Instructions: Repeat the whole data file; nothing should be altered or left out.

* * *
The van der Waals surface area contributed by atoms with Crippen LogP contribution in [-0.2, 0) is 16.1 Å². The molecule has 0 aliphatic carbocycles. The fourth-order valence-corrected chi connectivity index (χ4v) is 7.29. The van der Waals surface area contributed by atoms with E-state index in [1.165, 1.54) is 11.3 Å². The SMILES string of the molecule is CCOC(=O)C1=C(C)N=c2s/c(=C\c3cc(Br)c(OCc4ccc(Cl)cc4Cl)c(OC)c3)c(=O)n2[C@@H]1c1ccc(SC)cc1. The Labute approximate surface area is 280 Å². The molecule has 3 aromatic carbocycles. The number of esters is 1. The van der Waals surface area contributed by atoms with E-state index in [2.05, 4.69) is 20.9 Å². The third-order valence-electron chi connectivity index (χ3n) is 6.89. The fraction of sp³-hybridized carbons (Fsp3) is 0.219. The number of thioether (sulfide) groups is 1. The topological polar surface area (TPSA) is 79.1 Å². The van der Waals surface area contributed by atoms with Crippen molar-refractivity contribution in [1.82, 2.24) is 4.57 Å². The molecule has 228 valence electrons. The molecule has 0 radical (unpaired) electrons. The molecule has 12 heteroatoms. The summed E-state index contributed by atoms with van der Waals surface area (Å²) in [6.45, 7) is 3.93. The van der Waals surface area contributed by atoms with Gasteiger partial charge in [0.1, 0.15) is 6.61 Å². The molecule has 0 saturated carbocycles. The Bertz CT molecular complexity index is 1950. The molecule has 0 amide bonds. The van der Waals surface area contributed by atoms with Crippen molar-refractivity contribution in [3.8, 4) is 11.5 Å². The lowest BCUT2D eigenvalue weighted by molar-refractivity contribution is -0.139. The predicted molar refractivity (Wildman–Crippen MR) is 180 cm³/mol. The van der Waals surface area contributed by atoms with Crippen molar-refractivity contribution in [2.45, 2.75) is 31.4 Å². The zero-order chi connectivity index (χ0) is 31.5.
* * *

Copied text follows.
The van der Waals surface area contributed by atoms with Crippen LogP contribution in [-0.2, 0) is 16.1 Å². The molecule has 0 aliphatic carbocycles. The fourth-order valence-corrected chi connectivity index (χ4v) is 7.29. The van der Waals surface area contributed by atoms with E-state index in [1.165, 1.54) is 11.3 Å². The SMILES string of the molecule is CCOC(=O)C1=C(C)N=c2s/c(=C\c3cc(Br)c(OCc4ccc(Cl)cc4Cl)c(OC)c3)c(=O)n2[C@@H]1c1ccc(SC)cc1. The Labute approximate surface area is 280 Å². The molecule has 3 aromatic carbocycles. The number of esters is 1. The van der Waals surface area contributed by atoms with E-state index in [2.05, 4.69) is 20.9 Å². The third-order valence-electron chi connectivity index (χ3n) is 6.89. The fraction of sp³-hybridized carbons (Fsp3) is 0.219. The number of thioether (sulfide) groups is 1. The topological polar surface area (TPSA) is 79.1 Å². The van der Waals surface area contributed by atoms with Crippen molar-refractivity contribution in [1.82, 2.24) is 4.57 Å². The molecule has 228 valence electrons. The molecule has 0 radical (unpaired) electrons. The molecule has 12 heteroatoms. The summed E-state index contributed by atoms with van der Waals surface area (Å²) in [6.45, 7) is 3.93. The van der Waals surface area contributed by atoms with Gasteiger partial charge in [0.1, 0.15) is 6.61 Å². The molecule has 0 saturated carbocycles. The Bertz CT molecular complexity index is 1950. The molecule has 0 amide bonds. The van der Waals surface area contributed by atoms with Crippen molar-refractivity contribution in [3.8, 4) is 11.5 Å². The lowest BCUT2D eigenvalue weighted by molar-refractivity contribution is -0.139. The predicted molar refractivity (Wildman–Crippen MR) is 180 cm³/mol. The van der Waals surface area contributed by atoms with Crippen molar-refractivity contribution in [2.45, 2.75) is 31.4 Å². The zero-order chi connectivity index (χ0) is 31.5.